The Optical Society Creates Optical Design Innovator Award

The Optical Society (OSA) is pleased to announce the creation of the Kevin P. Thompson Optical Design Innovator Award recognizing significant contributions to lens design, optical engineering or metrology by an individual at an early career stage. The inaugural award will be given in 2018.

Added: 26 Jul 2017


Sophisticated Medical Imaging Technique Proves Useful for Automotive Industry

Many of today’s cars are coated with paint that exhibits a metallic or glittery shine. The exact sparkle and color you see is determined by the distribution and characteristics of tiny metal flakes used in the paint. A new approach based on the medical imaging technique optical coherence tomography (OCT) provides the car industry with a practical way to automatically analyze these metal flakes, which until now have been difficult to image, in order to improve the efficiency of the automotive finishing process.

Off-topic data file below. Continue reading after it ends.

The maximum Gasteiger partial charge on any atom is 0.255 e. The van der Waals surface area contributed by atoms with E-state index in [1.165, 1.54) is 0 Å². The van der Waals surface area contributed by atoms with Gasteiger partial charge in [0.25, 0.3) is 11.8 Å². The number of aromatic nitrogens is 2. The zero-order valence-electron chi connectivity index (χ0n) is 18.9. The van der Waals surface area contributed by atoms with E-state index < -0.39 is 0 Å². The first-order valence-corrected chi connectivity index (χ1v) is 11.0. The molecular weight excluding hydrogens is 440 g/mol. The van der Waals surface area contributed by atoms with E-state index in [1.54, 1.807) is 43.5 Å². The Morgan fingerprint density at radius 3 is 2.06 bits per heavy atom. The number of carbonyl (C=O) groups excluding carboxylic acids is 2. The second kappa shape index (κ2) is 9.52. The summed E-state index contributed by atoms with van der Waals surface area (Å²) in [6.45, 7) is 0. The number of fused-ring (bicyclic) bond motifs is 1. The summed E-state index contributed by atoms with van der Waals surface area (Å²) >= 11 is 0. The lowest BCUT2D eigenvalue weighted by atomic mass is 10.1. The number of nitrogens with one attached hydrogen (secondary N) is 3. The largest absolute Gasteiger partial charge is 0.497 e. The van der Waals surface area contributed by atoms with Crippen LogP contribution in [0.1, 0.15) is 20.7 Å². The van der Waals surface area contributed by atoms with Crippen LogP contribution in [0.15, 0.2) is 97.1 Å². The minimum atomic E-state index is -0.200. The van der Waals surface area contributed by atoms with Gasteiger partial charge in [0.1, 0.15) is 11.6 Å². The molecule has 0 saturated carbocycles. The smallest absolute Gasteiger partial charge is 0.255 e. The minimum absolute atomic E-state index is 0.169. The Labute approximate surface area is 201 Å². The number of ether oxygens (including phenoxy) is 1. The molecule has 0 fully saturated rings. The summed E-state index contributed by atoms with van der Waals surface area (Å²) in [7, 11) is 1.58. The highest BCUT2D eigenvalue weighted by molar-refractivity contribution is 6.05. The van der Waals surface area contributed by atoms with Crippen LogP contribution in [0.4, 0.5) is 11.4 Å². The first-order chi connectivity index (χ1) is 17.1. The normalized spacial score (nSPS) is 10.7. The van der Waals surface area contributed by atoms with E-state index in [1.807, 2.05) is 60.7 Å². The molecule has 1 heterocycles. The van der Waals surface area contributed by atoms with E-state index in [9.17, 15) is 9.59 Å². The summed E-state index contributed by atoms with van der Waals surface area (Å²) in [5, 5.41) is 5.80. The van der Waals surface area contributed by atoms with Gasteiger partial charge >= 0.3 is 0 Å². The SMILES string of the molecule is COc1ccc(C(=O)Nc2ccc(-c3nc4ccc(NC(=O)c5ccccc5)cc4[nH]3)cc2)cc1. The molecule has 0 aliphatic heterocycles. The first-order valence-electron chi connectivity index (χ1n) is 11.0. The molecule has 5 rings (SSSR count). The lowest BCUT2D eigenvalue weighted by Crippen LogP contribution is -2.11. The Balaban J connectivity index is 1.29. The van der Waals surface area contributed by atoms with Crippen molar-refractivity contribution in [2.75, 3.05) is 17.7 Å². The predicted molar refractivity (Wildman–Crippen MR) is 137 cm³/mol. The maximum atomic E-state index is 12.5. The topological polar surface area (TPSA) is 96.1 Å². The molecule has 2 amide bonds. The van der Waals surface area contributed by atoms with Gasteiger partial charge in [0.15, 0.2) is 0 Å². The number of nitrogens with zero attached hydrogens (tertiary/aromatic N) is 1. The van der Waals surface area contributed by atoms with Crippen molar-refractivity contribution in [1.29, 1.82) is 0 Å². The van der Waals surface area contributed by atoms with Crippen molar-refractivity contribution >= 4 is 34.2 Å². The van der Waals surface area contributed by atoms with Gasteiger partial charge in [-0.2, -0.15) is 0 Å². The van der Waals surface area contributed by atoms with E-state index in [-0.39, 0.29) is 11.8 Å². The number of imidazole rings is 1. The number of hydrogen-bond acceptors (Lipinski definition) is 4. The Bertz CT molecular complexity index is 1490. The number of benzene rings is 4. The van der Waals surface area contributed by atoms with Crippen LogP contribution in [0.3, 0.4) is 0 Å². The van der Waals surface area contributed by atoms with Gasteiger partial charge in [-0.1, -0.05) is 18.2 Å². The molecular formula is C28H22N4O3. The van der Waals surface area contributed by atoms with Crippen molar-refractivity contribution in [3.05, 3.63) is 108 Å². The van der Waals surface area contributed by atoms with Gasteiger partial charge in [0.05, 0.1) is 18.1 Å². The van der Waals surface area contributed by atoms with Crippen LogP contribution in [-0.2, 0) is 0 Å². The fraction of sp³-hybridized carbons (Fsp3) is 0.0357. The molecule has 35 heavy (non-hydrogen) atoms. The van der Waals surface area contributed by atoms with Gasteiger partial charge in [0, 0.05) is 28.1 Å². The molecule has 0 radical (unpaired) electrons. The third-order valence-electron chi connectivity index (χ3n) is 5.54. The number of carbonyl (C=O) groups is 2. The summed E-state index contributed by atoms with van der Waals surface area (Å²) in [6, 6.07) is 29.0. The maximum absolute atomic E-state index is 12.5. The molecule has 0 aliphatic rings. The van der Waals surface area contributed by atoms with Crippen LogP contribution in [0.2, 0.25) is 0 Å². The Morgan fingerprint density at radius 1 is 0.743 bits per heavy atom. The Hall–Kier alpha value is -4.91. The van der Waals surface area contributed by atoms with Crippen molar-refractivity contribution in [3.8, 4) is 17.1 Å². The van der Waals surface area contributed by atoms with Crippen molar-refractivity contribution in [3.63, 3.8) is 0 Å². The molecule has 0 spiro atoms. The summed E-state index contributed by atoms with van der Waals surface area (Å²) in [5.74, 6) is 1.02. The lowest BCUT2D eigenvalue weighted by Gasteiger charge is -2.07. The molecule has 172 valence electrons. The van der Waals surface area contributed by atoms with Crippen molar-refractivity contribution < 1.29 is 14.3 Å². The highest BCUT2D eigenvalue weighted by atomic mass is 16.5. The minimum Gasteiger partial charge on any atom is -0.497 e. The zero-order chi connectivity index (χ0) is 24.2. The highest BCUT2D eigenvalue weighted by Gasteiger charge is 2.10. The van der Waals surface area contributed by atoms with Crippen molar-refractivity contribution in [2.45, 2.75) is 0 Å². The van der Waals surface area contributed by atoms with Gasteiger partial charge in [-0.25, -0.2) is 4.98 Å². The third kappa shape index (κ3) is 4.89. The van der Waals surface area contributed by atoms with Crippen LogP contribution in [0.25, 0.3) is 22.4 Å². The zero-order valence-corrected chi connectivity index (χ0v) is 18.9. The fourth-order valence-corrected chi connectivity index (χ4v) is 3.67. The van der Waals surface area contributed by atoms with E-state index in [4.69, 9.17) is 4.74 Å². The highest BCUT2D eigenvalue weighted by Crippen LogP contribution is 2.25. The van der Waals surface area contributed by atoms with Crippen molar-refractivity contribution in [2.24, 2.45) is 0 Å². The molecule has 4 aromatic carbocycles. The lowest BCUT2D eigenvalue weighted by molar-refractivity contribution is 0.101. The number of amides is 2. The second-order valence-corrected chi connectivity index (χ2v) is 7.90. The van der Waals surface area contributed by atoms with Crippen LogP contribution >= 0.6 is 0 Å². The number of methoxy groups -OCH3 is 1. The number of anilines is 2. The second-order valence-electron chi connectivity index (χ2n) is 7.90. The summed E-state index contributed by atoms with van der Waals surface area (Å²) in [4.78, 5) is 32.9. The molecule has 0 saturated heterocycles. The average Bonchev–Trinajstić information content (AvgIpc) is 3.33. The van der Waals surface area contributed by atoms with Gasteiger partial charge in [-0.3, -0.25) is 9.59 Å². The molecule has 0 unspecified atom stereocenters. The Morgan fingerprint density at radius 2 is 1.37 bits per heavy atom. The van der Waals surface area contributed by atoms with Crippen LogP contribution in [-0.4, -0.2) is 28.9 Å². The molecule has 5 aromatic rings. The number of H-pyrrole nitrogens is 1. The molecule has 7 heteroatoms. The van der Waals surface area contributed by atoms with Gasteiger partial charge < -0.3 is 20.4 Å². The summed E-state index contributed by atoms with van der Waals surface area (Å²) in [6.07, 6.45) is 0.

Added: 25 Jul 2017


Optics Leaders Announced as Visionary Speakers for 2017 FIO + LS Meeting

The Frontiers in Optics + Laser Science APS/DLS (FIO + LS) conference and exhibition provides a venue for leaders in the optics and photonics community to discuss the latest advances in the field. In 2017, the FIO + LS meeting has been thoughtfully redesigned and revised, offering attendees the best of past meetings while adding innovative elements to this year’s meeting. A new speaker category of visionary speakers have been added and will deliver presentations around the four conference themes

Added: 20 Jul 2017